IBM Research | Ponder This | May 1998 challenges
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Ponder This

May 1998

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Ponder This Challenge:

Here's what happened... Business Week recently ran an item about a "little book of big ideas" we published for the people here at IBM Research. "Sort of like the Tao for people who think about computers all day," they wrote. Seemed harmless enough. The story highlighted some of the simple things our researchers do to get a new perspective on things, ending with this one:

Ponder something else. For example: If a belt were placed around the Earth's equator, and then had six meters of length added to it, and you grabbed it at a point and lifted it until all the slack was gone, how high above Earth's surface would you be?
In retrospect, the example should have carried a warning: For professional mathematicians only. Don't try this at home. Nonetheless, many readers were game. ("I lost the entire weekend," lamented Jan from the Bay Area.) Dozens of answers were submitted. All but one were wrong. (For what it's worth, Jan got it right.) Most interesting, though, were the different approaches people used to try and solve the problem.
  • One person imagined a triangle sitting tangent to the earth at its base (Hint: wrong triangle, wrong tangent point).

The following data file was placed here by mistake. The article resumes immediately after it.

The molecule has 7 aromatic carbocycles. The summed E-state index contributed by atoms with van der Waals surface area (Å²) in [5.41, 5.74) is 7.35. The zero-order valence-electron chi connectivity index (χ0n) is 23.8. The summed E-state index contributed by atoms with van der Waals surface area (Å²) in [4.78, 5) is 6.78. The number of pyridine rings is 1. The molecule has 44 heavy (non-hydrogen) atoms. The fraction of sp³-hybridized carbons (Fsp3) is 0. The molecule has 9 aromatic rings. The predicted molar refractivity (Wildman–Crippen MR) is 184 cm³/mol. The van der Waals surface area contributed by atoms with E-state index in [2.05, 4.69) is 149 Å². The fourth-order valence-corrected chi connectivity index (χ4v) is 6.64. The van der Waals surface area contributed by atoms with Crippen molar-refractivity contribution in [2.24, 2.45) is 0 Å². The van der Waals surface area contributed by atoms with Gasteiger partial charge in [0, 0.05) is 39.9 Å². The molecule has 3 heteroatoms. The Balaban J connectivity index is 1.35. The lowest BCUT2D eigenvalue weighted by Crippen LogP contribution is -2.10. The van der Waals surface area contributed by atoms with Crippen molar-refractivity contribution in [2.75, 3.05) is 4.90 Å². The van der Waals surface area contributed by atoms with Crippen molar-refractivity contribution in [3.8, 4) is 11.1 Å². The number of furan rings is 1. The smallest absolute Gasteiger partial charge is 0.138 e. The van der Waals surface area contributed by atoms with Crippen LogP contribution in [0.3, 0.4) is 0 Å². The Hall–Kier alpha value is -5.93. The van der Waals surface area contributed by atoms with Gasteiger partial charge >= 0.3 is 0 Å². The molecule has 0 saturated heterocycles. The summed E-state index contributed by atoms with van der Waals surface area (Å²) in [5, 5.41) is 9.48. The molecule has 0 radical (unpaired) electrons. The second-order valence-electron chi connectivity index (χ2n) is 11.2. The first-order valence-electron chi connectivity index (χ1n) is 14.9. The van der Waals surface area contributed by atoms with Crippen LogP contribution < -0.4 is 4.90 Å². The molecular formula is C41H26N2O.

• Another tried to establish an upper limit on the height based on assuming an earth-radius of zero, then working back from that, declaring that the height must be less than 3.1416--the truncated value of pi. (Hint: try that and you'll be off by several orders of magnitude.)
  • Overall, though, most attempts couldn't get past the barrier of "common sense"-- if only six meters of length were added to a taut belt, wouldn't the height attained by lifting "up" on the belt have to be less than six meters, or in some way related to that limiting number? (Hint: it's not.)
Which is precisely why we posited the problem in the first place. Sometimes our most fundamental assumptions are wrong. Often, in the process of solving a seemingly unrelated problem, preexisting biases and limits to creative thinking are exposed. When that happens, the mind can open up to new ideas -- and when you're a researcher that's a good thing.

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Challenge: 05/01/98 @ 12:00 AM EST
Solution: 06/01/98 @ 12:00 AM EST
List Updated: 12/01/01 @ 11:00 AM EST

People who answered correctly:

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